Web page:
Annual Pink in the Rink fundraiser melds great hockey with a great cause
By Greg Bates, Special to AHAI
Nicole LaMantia has played in four Pink In The Rink cancer awareness fundraisers. Her fifth will be the most impactful for the teenager.
As the captain of the Chicago Mission Under-19 girls hockey team, LaMantia is the chairperson for the 10th annual fundraiser for the American Cancer Society, with all money going directly to help fight the disease. LaMantia is striving to make this year’s event the best yet.
There will be silent auctions, raffles and four Mission teams — U12, U14, U16 and U19 — facing off against their rivals on the ice. The fundraiser will be held at the new MB Ice Arena, practice facility of the Chicago Blackhawks, on Saturday, Jan. 20.
“I think it’s a huge event for us just to take time as athletes to give back to the community and do something that’s bigger than ourselves,” LaMantia said. “Obviously, people with cancer and families have been affected and it’s a great time for us to give back to people and just help them in any way that we can.”
Last year, the fundraiser brought in $23,200. According to Leah Huizinga, who is the Mission’s director of fundraising, the event has racked up $270,000 in the first nine years. This year’s goal is to break the $300,000 mark.
“It’s grown every single year since we’ve started it,” said Mission girls hockey director Tony Cachey. “It started as a small, little event and turned into a pretty significant event. … We have good partners that help us and a lot of committed people that make it happen.”
Organizers believe having the event at the Blackhawks’ new facility should help attract more people.
“It’s surreal how nice of a facility it is,” LaMantia said. “Just to be around a facility where you know, like, growing up the Blackhawks were the best thing and it’s so cool to be around the facility where they’re around every day. It’s so nice, it’s crazy.”
Pink In The Rink will have its first game of the day at 11:50 a.m. when the Mission U12 team, which is ranked No. 6 in the country by myhockeyrankings.com, takes on Team Illinois. The U14 game will follow at 1:20 p.m. with the No. 4-ranked Mission U14 squaring off against No. 6 Chicago Young Americans. The Mission U16 team, which is ranked No. 1, will play No. 5 Shattuck-St. Mary’s School at 3 p.m. The nightcap will feature a top-10 battle at U19 with the Mission battling Shattuck-St. Mary’s at 4:40 p.m.
Both the U16 and U19 games will match up two of the country’s elite girls’ hockey programs, as Shattuck-St. Mary’s is the alma mater of Amanda Kessel, Brianna Decker and many others.
“I’m looking forward to playing against Shattuck,” LaMantia said. “I think that’s a big deal for people that especially come that don’t really know anything about the Mission. But Shattuck is ranked No. 1 in the country right now and we’re No. 9, and we recently played them and beat them.”
The two U19 teams have played twice this season and have split the games.
“With the older age groups, we like to bring in Shattuck, who is a friendly rival of ours,” Cachey said. “They’ve always supported the event — we thank them for that. It provides us an awesome opportunity to put two really good teams on the ice and showcase girls’ hockey as well as raise money for cancer.”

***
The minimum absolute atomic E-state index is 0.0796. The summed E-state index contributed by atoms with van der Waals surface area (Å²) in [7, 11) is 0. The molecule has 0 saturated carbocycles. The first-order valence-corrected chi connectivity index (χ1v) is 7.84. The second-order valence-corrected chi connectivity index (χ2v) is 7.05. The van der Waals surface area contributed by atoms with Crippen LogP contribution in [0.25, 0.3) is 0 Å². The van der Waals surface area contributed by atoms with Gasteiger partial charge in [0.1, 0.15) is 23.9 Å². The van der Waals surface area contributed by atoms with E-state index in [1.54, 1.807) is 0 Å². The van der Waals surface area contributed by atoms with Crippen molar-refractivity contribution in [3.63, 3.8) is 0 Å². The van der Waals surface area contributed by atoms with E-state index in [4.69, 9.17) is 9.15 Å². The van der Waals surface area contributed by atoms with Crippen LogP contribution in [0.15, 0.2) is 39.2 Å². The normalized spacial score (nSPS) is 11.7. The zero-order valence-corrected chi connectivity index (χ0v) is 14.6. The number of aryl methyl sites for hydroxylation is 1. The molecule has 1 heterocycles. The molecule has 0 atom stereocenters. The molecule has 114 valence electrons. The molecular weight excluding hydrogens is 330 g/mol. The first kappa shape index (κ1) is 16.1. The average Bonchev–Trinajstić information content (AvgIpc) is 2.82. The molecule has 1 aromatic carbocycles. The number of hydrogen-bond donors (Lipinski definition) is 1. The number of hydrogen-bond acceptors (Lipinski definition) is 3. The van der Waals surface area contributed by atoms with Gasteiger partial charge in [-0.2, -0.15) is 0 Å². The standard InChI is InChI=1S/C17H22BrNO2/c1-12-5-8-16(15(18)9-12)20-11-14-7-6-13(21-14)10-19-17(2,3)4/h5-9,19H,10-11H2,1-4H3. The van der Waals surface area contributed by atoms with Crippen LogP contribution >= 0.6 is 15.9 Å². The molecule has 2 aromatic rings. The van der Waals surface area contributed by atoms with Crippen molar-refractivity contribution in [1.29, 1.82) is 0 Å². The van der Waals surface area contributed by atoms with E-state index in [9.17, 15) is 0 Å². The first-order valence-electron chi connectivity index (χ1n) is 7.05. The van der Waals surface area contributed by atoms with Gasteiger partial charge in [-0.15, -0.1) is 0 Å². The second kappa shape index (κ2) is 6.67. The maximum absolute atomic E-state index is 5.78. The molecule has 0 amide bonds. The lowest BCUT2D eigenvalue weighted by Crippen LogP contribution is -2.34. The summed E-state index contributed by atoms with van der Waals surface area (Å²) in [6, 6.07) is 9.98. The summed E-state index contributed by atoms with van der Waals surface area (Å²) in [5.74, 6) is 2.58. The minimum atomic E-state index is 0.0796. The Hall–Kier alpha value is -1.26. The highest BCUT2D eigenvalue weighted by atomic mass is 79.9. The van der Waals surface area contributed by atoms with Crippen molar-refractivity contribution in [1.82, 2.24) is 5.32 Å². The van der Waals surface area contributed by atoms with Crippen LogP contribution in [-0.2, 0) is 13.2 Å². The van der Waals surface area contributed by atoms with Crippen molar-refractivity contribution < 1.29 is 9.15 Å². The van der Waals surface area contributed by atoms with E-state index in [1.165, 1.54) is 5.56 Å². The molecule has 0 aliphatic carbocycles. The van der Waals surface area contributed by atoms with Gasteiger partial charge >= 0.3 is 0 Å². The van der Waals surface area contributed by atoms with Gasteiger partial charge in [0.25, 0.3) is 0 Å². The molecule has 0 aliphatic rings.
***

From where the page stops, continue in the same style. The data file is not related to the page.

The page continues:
Throughout the day, silent auction items — ranging from Blackhawks memorabilia to contributions from local businesses — will be available to bid on. Attendees, who are asked to pay a $5 admission, are able to purchase luminary bags and write a name or names of those who have been affected by cancer. During the second intermission of the U19 game, there will be a luminaria ceremony where the bags will be placed on the ice in the design of a breast cancer ribbon, the rink lights will be turned off, the names will be read aloud and a moment of silence will ensue.
After the U19 game, specially-made jerseys worn by the Mission players just for the Pink In The Rink event will be up for bid in the silent auction. There will also be event T-shirts and hats available for sale.
With great hockey offered throughout the day and plenty of activities, players and organizers don’t want to lose sight of the main goal of the event: to raise money and awareness for cancer.
“I think it’s really important for people to understand, especially getting the younger girls into it,” LaMantia said. “It’s a great time for them to really just follow in the older girls’ footsteps and really give back to people.”
“It is a great opportunity to teach kids a life lesson that giving back is important,” Huizinga said. “It also gets them out of just the hockey world and add something to their resume as they start applying for colleges. A big portion of what Chicago Mission tries to do is reach these kids’ goals of going on and playing D-I hockey or D-III hockey and beyond.”
Cachey has been a part of all 10 Pink In The Rink events and knows the impact it has for the American Cancer Society as well as his players.
“The goal for us is to raise money for cancer, along with that give our older players a chance to run something that they get a sense of giving back and organize and plan it and have to decide how they want to do it. It gives them ownership,” Cachey said. “The real benefit to them is their understanding that there’s bigger stuff out there than hockey.”
Story from Red Line Editorial, Inc.